## 10. Stereo Rectification

### What is Stereo Rectification

Stereo Rectification is called stereo parallelization processing in Japanese. Translate the right camera (not the left camera) to the left (angle) from the right image taken by the right camera and the left camera and the right image taken from the left image by the right camera (this is the same as the original right image) This is a process to obtain a virtual left image taken without changing. This virtual left image is obtained by transforming the original left image. It is interesting that stereo parallelization is possible because there is no way to obtain an image taken from an arbitrary position and angle unless all three-dimensional information of the target is known. Stereo parallel processing is an indispensable process for stereo vision. On the other hand, the purpose of stereo vision is to obtain three-dimensional information of the target, so it is very important that stereo parallel processing is possible. That's it. As will be seen later, the right image also needs to be converted in order to move it to the left and take the left image.

### Coordinate system transformation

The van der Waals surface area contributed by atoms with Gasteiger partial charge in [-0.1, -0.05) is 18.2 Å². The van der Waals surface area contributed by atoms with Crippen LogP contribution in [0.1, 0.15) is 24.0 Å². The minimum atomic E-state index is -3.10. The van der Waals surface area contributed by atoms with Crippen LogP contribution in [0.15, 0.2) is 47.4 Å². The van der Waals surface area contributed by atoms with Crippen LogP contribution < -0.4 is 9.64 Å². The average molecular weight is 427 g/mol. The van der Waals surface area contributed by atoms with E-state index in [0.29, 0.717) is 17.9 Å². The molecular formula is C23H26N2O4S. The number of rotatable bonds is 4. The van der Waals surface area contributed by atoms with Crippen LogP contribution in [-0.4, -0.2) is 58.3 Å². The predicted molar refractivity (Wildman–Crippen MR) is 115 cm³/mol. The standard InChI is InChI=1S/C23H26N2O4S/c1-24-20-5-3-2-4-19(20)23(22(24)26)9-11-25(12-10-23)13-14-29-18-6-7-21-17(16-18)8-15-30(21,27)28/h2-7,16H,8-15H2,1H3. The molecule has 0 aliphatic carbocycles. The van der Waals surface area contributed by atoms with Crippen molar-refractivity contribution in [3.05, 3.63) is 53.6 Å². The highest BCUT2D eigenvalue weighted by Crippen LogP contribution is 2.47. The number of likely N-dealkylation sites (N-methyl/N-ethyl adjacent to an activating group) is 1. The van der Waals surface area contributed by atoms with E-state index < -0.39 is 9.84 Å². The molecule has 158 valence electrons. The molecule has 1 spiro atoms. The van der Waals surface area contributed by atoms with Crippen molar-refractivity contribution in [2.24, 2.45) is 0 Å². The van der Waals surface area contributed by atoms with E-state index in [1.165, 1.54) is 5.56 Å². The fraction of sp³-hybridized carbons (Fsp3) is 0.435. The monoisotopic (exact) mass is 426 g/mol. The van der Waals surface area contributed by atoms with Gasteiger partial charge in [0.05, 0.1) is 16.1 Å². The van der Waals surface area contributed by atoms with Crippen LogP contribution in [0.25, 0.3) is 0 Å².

Consider a transformation between two 3D coordinate systems \(OXYZ\) and \(oxyz\). The two coordinate systems are essentially equal, but here \(OXYZ\) is the world coordinate system or global coordinate system, and \(oxyz\) is the camera coordinate system attached to the camera. \(O\) and \(o\) represent the origin of each. The vector is expressed as being independent of the coordinate system. I will write \(\vec{Oo}=\vec{t}\). Then \(P\) can be expressed as \begin{align*} \vec{OP}=\vec{Oo}+\vec{oP}=\vec{t}+\vec{oP}=\vec{t}+x\vec{e_1}+y\vec{e_2}+z\vec{e_3} \end{align*} as a point in space. If \(\vec{e_1}\), \(\vec{e_2}\), and \(\vec{e_3}\) are the basis vectors of the coordinate system \(oxyz\), the coordinates of the \(P\) point in the coordinate system \(oxyz\) are \((x, y, z)\). On the other hand, the coordinates of the \(P\) point in the coordinate system \(OXYZ\) are assumed to be \((X, Y, Z)\). Here, if all the vectors are displayed as components using the coordinate system \(OXYZ\), the result is \begin{align*} \vec{OP}=\begin{pmatrix} X \\ Y \\ Z \end{pmatrix} .\end{align*} Also assume that it is \begin{align*} \vec{t}=\begin{pmatrix} t_1 \\ t_2 \\ t_3 \end{pmatrix}, \vec{e_1}=\begin{pmatrix} e_{11} \\ e_{12} \\ e_{13} \end{pmatrix}, \vec{e_2}=\begin{pmatrix} e_{21} \\ e_{22} \\ e_{23} \end{pmatrix}, \vec{e_3}=\begin{pmatrix} e_{31} \\ e_{32} \\ e_{33} \end{pmatrix} .\end{align*} Then \begin{align*} \vec{OP}=\vec{t}+x\vec{e_1}+y\vec{e_2}+z\vec{e_3} \end{align*} becomes \begin{align*} \begin{pmatrix} X \\ Y \\ Z \end{pmatrix}= \begin{pmatrix} t_1 \\ t_2 \\ t_3 \end{pmatrix}+ \begin{pmatrix} e_{11} \\ e_{12} \\ e_{13} \end{pmatrix}x+ \begin{pmatrix} e_{21} \\ e_{22} \\ e_{23} \end{pmatrix}y+ \begin{pmatrix} e_{31} \\ e_{32} \\ e_{33} \end{pmatrix}z= \begin{pmatrix} e_{11} & e_{21} & e_{31} \\ e_{12} & e_{22} & e_{32} \\ e_{13} & e_{23} & e_{33} \end{pmatrix} \begin{pmatrix} x \\ y \\ z \end{pmatrix}+ \begin{pmatrix} t_1 \\ t_2 \\ t_3 \end{pmatrix} \end{align*} in the component display. \begin{align*} \begin{pmatrix} X \\ Y \\ Z \end{pmatrix}= \begin{pmatrix} e_{11} & e_{21} & e_{31} \\ e_{12} & e_{22} & e_{32} \\ e_{13} & e_{23} & e_{33} \end{pmatrix} \begin{pmatrix} x \\ y \\ z \end{pmatrix}+ \begin{pmatrix} t_1 \\ t_2 \\ t_3 \end{pmatrix} \end{align*} is expressed as \begin{align*} X=R^{-1}x+t \end{align*} by newly writing \begin{align*} X=\begin{pmatrix} X \\ Y \\ Z \end{pmatrix}, x=\begin{pmatrix} x \\ y \\ z \end{pmatrix}, R^{-1}=\begin{pmatrix} e_{11} & e_{21} & e_{31} \\ e_{12} & e_{22} & e_{32} \\ e_{13} & e_{23} & e_{33} \end{pmatrix}, t=\begin{pmatrix} t_1 \\ t_2 \\ t_3 \end{pmatrix} .\end{align*} When \(R\) is an inverse matrix of \(R^{-1}\) and multiplied on both sides from the left, it becomes \begin{align*} RX=x+Rt ,\end{align*} but \(T=-Rt\) is represented as \begin{align} x=RX+T \label{eq:1} .\end{align} Note that \(X\) is the coordinate of the \(P\) point in the coordinate system \(OXYZ\), and \(x\) is the coordinate of the \(P\) point in the coordinate system \(oxyz\). The expression \eqref{eq:1} is "\(X\) is rotated by \(R\) in the coordinate system \(OXYZ\) and only \(T\) "The coordinate in the coordinate system \(OXYZ\) of the translated position is the coordinate of \(P\) point in the coordinate system \(oxyz\)." This is the coordinate transformation formula. \begin{align*} \begin{pmatrix} x \\ y \\ z \end{pmatrix}= \begin{pmatrix} r_{11} & r_{12} & r_{13} \\ r_{21} & r_{22} & r_{23} \\ r_{31} & r_{32} & r_{33} \end{pmatrix} \begin{pmatrix} X \\ Y \\ Z \end{pmatrix}+ \begin{pmatrix} T_1 \\ T_2 \\ T_3 \end{pmatrix} \end{align*} which wrote this in the component display can be expressed as \begin{align*} \begin{pmatrix} x \\ y \\ z \end{pmatrix}= \begin{pmatrix} r_{11} & r_{12} & r_{13} & T_1 \\ r_{21} & r_{22} & r_{23} & T_2 \\ r_{31} & r_{32} & r_{33} & T_3 \end{pmatrix} \begin{pmatrix} X \\ Y \\ Z \\ 1 \end{pmatrix} .\end{align*} Write this as \begin{align} x=(R|T)\tilde{X} \label{eq:2} .\end{align} \(\tilde{X}\) means \(X\) with \(1\) added, and is called homogeneous coordinate representation. It is said that homogeneous coordinates (also called homogeneous coordinates) are for handling points at infinity. Since the infinity point does not appear in this story, we will use only \(\tilde{X}\). Using homogeneous coordinates, the transformation of the coordinate system can be expressed as a matrix product.